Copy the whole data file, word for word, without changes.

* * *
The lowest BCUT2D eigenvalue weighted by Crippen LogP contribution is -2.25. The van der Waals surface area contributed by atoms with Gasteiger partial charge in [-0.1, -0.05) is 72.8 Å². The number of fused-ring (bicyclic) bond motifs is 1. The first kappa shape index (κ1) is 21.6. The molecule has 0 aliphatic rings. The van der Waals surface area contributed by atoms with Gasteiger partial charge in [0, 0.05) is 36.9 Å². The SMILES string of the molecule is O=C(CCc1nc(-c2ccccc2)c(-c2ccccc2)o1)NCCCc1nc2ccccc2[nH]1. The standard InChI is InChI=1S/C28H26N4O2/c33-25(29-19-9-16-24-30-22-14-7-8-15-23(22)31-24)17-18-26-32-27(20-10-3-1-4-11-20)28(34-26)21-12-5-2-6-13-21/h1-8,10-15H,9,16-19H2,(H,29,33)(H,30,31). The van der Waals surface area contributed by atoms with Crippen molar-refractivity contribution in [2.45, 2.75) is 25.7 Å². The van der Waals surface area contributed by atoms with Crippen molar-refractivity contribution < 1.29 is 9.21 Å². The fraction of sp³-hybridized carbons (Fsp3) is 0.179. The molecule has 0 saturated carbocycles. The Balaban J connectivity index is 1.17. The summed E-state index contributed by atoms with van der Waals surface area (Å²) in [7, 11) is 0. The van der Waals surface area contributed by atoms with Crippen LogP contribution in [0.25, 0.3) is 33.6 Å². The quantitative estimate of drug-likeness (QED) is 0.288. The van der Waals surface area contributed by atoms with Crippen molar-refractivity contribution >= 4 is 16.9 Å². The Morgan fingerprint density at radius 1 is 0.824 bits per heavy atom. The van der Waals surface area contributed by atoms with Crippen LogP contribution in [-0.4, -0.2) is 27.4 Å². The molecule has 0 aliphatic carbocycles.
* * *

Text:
The lowest BCUT2D eigenvalue weighted by Crippen LogP contribution is -2.25. The van der Waals surface area contributed by atoms with Gasteiger partial charge in [-0.1, -0.05) is 72.8 Å². The number of fused-ring (bicyclic) bond motifs is 1. The first kappa shape index (κ1) is 21.6. The molecule has 0 aliphatic rings. The van der Waals surface area contributed by atoms with Gasteiger partial charge in [0, 0.05) is 36.9 Å². The SMILES string of the molecule is O=C(CCc1nc(-c2ccccc2)c(-c2ccccc2)o1)NCCCc1nc2ccccc2[nH]1. The standard InChI is InChI=1S/C28H26N4O2/c33-25(29-19-9-16-24-30-22-14-7-8-15-23(22)31-24)17-18-26-32-27(20-10-3-1-4-11-20)28(34-26)21-12-5-2-6-13-21/h1-8,10-15H,9,16-19H2,(H,29,33)(H,30,31). The van der Waals surface area contributed by atoms with Crippen molar-refractivity contribution in [2.45, 2.75) is 25.7 Å². The van der Waals surface area contributed by atoms with Crippen molar-refractivity contribution < 1.29 is 9.21 Å². The fraction of sp³-hybridized carbons (Fsp3) is 0.179. The molecule has 0 saturated carbocycles. The Balaban J connectivity index is 1.17. The summed E-state index contributed by atoms with van der Waals surface area (Å²) in [7, 11) is 0. The van der Waals surface area contributed by atoms with Crippen LogP contribution in [0.25, 0.3) is 33.6 Å². The quantitative estimate of drug-likeness (QED) is 0.288. The van der Waals surface area contributed by atoms with Crippen molar-refractivity contribution >= 4 is 16.9 Å². The Morgan fingerprint density at radius 1 is 0.824 bits per heavy atom. The van der Waals surface area contributed by atoms with Crippen LogP contribution in [-0.4, -0.2) is 27.4 Å². The molecule has 0 aliphatic carbocycles.